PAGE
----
BI Tools for Dynamics Business Central and NAV: Which One Is Right for You?
Today, the business world is user-centered, with self-service reporting available to allow decision makers to get their reports the way they want them. The question is, which business intelligence tools (BI) are the best? In this article, we take a closer look at BI tools for Microsoft Dynamics 365 Business Central (BC) and Dynamics NAV.
Understand Your Database
To understand how to look at BI tools for Business Central and NAV, it is important to first understand how they store data. If you have ever seen an Excel spreadsheet, then you have seen the structure of a database. Rows, columns, and sheets form the structure in Excel while a database uses records, fields, and tables. Though the names are different, the structure is the same. A database can consist of many tables in the same way an Excel document can have many sheets. BC and NAV run on a normalized SQL database structured in this way.
Database normalization is the theory behind relational databases wherein information is separated into different tables to prevent redundancy. Meaning if you sell something to customer #1000, the sales line table will record the amount, quantity, customer number, and other unique information related to the sale. The table with transactional information is called a Fact Table. The customer attributes such as the assigned salesperson, credit terms and address are stored in a dimensional table. These tables are related to each other through keys. Thus, customer #1000 in the sales line table is the same customer #1000 in the customer table. This primary and foreign key relationship associates the tables and by linking these keys to different dimensions and can be analyzed. For example, all the customer sales from a certain zip code would be obtained by summing the sales fact table based on that dimension linked by the common field, customer number.
Traditional database reporting works on these concepts. To answer a question, one would query a database with a set of filters to return the results. The problem arises when queries grow too big in size and complexity such that the results take too long to return an answer. This problem can become exacerbated when a report has thousands of queries. It is important to understand how different reporting tools work to determine which is best for you.
As opposed to normalization, de-normalization is the process of using a data warehouse (DWH) to transform a normalized database into one that is de-normalized. A de-normalized database has redundant data included for optimized read performance. An example of how to use this in Microsoft Dynamics 365 Business Central and Dynamics NAV is the Sales Header and Sales Line tables. Some of the data in the header table is not needed in the line table as it would be redundant (e.g., repeated salesperson info on each transactional line). In a data warehouse, you can combine these tables by adding fields to the line table from the header table such as salesperson. This redundant information makes reporting easier by allowing you to report and filter on this field without linking the tables.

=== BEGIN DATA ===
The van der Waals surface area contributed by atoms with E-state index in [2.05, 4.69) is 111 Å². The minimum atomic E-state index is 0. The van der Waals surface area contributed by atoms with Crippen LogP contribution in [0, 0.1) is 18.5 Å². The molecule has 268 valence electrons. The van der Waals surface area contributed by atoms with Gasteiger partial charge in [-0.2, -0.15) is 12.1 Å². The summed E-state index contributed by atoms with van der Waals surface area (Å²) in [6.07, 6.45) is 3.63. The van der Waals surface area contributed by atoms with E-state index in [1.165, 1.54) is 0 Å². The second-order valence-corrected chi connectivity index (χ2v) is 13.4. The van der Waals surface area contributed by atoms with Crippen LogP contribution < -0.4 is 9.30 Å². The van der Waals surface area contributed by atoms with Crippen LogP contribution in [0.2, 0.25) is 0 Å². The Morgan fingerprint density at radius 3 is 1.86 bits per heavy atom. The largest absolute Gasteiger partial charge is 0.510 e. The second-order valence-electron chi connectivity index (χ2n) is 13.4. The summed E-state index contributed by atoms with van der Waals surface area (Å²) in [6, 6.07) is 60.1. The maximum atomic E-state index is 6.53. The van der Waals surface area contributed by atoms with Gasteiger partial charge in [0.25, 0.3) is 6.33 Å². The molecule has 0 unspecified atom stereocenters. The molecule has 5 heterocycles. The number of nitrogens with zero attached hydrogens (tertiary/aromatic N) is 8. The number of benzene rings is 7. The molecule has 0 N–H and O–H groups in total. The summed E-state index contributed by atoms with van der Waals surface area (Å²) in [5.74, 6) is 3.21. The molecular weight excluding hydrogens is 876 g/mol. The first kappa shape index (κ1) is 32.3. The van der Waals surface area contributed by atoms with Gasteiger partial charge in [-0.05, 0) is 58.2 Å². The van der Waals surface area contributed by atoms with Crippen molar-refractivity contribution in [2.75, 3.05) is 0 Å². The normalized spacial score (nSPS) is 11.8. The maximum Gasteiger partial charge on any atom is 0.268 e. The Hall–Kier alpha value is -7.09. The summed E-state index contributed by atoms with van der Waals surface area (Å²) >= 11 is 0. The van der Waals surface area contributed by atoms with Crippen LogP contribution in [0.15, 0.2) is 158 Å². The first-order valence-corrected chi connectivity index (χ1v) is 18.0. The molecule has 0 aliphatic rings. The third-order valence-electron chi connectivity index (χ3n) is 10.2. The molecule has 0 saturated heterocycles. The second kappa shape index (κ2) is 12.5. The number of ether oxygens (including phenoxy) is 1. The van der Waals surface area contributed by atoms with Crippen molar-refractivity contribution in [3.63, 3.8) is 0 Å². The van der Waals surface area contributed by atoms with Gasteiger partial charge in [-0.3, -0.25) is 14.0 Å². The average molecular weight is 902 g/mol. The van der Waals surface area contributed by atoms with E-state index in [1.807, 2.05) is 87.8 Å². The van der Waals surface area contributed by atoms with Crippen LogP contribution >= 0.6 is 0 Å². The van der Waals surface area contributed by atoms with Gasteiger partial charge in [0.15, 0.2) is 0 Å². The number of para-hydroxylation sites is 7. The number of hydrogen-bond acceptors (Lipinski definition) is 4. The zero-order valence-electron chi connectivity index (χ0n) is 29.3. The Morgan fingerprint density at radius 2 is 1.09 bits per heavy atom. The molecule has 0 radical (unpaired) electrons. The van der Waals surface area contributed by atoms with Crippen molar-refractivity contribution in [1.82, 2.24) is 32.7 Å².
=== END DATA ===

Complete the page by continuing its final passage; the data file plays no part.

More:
The data warehouse is a separate database that resides independently on a server and can contain information from multiple data sources. Through an Extract Transform and Load (ETL) process, the data warehouse tables are created from these sources. This means combining CRM, POS, time-keeping, or other database systems into the same central source for easy reporting. Data warehouses can be built using add-on products like Power BI, BI360, Jet Reports, or through the tools available in SQL.
SQL Server Analysis Services (SSAS)
With friendly names, single table data sources created from previously disjoined tables, and the flexibility to manipulate data, a data warehouse can be a big improvement in self-service reporting. This, however, is not the only function of a data warehouse. The data warehouse is the data source for SQL Server Analysis Services (SSAS). SSAS is the Microsoft business intelligence technology that produces an Online Analytical Processing (OLAP) solution. The result is a multi-dimensional model (cubes) that is used for reporting and analyzing trends.